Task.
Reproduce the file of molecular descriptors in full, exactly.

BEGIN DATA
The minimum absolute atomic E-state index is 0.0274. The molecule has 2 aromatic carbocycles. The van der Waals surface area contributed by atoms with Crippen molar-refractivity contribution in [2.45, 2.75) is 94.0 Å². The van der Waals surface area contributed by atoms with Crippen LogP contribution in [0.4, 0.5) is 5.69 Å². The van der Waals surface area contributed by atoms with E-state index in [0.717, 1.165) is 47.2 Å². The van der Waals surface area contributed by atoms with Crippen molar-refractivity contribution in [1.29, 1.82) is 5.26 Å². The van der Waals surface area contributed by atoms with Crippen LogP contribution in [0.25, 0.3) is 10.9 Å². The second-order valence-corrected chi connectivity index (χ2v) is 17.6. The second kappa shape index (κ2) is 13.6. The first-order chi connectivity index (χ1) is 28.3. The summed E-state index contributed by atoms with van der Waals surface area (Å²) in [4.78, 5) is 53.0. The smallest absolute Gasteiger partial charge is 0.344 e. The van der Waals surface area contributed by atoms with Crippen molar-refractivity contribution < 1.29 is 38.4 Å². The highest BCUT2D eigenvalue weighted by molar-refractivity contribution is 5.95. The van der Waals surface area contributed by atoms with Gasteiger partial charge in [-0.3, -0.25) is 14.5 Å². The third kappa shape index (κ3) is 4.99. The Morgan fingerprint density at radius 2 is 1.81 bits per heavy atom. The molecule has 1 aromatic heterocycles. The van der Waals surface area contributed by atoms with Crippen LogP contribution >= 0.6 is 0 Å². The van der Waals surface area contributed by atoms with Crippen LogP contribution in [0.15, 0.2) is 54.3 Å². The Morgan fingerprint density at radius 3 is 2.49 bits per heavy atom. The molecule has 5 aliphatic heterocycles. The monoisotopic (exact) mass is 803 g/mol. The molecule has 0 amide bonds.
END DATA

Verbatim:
The minimum absolute atomic E-state index is 0.0274. The molecule has 2 aromatic carbocycles. The van der Waals surface area contributed by atoms with Crippen molar-refractivity contribution in [2.45, 2.75) is 94.0 Å². The van der Waals surface area contributed by atoms with Crippen LogP contribution in [0.4, 0.5) is 5.69 Å². The van der Waals surface area contributed by atoms with E-state index in [0.717, 1.165) is 47.2 Å². The van der Waals surface area contributed by atoms with Crippen molar-refractivity contribution in [1.29, 1.82) is 5.26 Å². The van der Waals surface area contributed by atoms with Crippen LogP contribution in [0.25, 0.3) is 10.9 Å². The second-order valence-corrected chi connectivity index (χ2v) is 17.6. The second kappa shape index (κ2) is 13.6. The first-order chi connectivity index (χ1) is 28.3. The summed E-state index contributed by atoms with van der Waals surface area (Å²) in [4.78, 5) is 53.0. The smallest absolute Gasteiger partial charge is 0.344 e. The van der Waals surface area contributed by atoms with Crippen molar-refractivity contribution < 1.29 is 38.4 Å². The highest BCUT2D eigenvalue weighted by molar-refractivity contribution is 5.95. The van der Waals surface area contributed by atoms with Gasteiger partial charge in [-0.3, -0.25) is 14.5 Å². The third kappa shape index (κ3) is 4.99. The Morgan fingerprint density at radius 2 is 1.81 bits per heavy atom. The molecule has 1 aromatic heterocycles. The van der Waals surface area contributed by atoms with Crippen LogP contribution >= 0.6 is 0 Å². The van der Waals surface area contributed by atoms with Crippen LogP contribution in [0.15, 0.2) is 54.3 Å². The Morgan fingerprint density at radius 3 is 2.49 bits per heavy atom. The molecule has 5 aliphatic heterocycles. The monoisotopic (exact) mass is 803 g/mol. The molecule has 0 amide bonds.